Again today, we praise the Trump administration's Environmental Protection Agency for its decision to allow year-round sales of E15, a fuel blend of 15 percent ethanol and 85 percent gasoline. The decision ended a ban on sales of E15 during summer months.
Without question, the decision is good news for Iowa, the nation's No. 1 producer of corn-based ethanol.
However, we temper our enthusiasm for the decision with concern about continued exemptions from the Renewable Fuel Standard granted by the EPA to refineries and the continued Trump administration trade war with China. With those challenges to agriculture states unresolved, we find it hard to agree with President Trump's assessment of himself in Iowa on Tuesday as "the best thing that ever happened to farmers."
* The federal RFS began with the Energy Policy Act of 2005 and was expanded and extended by the Energy Independence and Security Act of 2007. It requires transportation fuel sold in the U.S. be blended with a minimum volume of renewable fuels. However, 50 waivers amounting to more than 2.5 billion gallons of ethanol volume were granted to refineries by the EPA over the last two years; more waiver requests await EPA decisions today.
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"... as we have repeatedly cautioned, EPA’s ongoing mismanagement of the RFS through blanket small refinery exemptions (SREs) needs to stop,” American Coalition for Ethanol Chief Executive Officer Brian Jennings said in an AgWeb story following the EPA's E15 decision. “The net effect of E15 year-round with 2.61 billion gallons worth of SREs that aren’t reallocated means we’re still in the hole when it comes to ethanol demand through the RFS. EPA is currently sitting on nearly 40 requests for refinery waivers from the 2018 compliance year. We discourage EPA from erasing any benefit of today’s rule by granting more waivers at a time when rural America can least afford it.”
U.S. Sen. Charles Grassley is one vocal critic of the waivers.
“The word hardship is in the law, you gotta be hardship cases,” Grassley said in April. “And when a lot of these companies that are making a billion dollars a year get an exemption, it just doesn’t add up to hardship.”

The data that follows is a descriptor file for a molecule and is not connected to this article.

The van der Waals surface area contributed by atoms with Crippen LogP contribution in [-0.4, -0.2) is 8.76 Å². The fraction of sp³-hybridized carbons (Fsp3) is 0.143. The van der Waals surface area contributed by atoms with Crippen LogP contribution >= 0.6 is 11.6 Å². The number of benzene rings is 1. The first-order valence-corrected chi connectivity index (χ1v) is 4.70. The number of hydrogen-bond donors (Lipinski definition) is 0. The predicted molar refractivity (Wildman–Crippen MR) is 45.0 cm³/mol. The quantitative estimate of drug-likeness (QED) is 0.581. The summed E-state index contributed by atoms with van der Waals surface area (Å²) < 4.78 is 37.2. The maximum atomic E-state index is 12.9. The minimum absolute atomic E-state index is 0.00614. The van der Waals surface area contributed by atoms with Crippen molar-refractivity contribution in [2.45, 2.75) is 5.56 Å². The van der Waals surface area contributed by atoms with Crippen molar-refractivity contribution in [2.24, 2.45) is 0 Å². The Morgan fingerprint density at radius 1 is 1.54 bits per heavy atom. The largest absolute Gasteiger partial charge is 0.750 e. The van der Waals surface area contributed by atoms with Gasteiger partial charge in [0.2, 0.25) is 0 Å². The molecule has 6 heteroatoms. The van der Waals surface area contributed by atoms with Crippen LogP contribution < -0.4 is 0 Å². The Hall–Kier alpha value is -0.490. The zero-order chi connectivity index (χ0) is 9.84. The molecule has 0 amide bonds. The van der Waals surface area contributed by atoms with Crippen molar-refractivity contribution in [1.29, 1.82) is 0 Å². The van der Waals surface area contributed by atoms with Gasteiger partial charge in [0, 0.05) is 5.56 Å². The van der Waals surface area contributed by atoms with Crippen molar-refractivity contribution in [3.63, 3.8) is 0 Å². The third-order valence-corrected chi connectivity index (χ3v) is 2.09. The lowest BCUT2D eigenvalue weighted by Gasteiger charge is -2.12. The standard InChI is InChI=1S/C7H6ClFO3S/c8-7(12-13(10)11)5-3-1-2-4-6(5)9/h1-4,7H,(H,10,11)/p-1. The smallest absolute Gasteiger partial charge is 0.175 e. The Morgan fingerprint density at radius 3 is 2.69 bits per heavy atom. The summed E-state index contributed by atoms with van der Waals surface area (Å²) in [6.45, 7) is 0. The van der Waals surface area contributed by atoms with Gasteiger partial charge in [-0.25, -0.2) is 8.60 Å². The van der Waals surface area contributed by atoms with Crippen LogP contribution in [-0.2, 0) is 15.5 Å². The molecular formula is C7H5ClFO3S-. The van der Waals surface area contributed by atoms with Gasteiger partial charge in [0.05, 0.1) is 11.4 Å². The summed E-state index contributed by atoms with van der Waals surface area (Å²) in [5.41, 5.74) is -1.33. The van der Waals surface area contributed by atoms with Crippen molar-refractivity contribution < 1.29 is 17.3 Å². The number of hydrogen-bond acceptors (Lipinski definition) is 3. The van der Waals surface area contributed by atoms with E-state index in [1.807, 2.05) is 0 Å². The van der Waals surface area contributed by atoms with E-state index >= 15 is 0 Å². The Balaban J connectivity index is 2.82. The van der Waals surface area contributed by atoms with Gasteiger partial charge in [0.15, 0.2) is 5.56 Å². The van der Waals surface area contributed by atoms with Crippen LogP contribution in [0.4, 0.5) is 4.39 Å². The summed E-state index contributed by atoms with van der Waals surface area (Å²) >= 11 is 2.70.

* Agriculture continues to bear a heavy burden in the U.S.-China trade dispute Americans have watched escalate since the first tariffs were imposed more than a year ago. According to the USDA, sales of U.S. farm commodities to China (Iowa is the second-largest exporter of ag products, behind only California, and leads the nation in soybean, corn and pork exports; China is the world's second-largest importer of U.S. ag products) fell from more than $20 billion in fiscal 2017 to $16.3 billion in fiscal 2018 and are forecast to decline even more, to $9 billion, in this fiscal year. A recent Iowa State University report said Iowa farmers could lose up to $2.2 billion from U.S. trade wars with China and other nations, producing a ripple effect on state tax receipts, jobs and other industries. On Monday, President Trump said he would raise tariffs on Chinese imports further unless he makes progress in trade talks he plans to have with Chinese President Xi Jinping at the G20 summit later this month (the Chinese, by the way, have confirmed no such meeting).
Again, the E15 decision was welcome news in farm country. However, its positive impact is offset by the negative impacts of EPA refinery waivers and the trade fight with China. We urge leaders in Iowa (as well as in Nebraska and South Dakota) to keep up the pressure on the Trump administration for change on both fronts.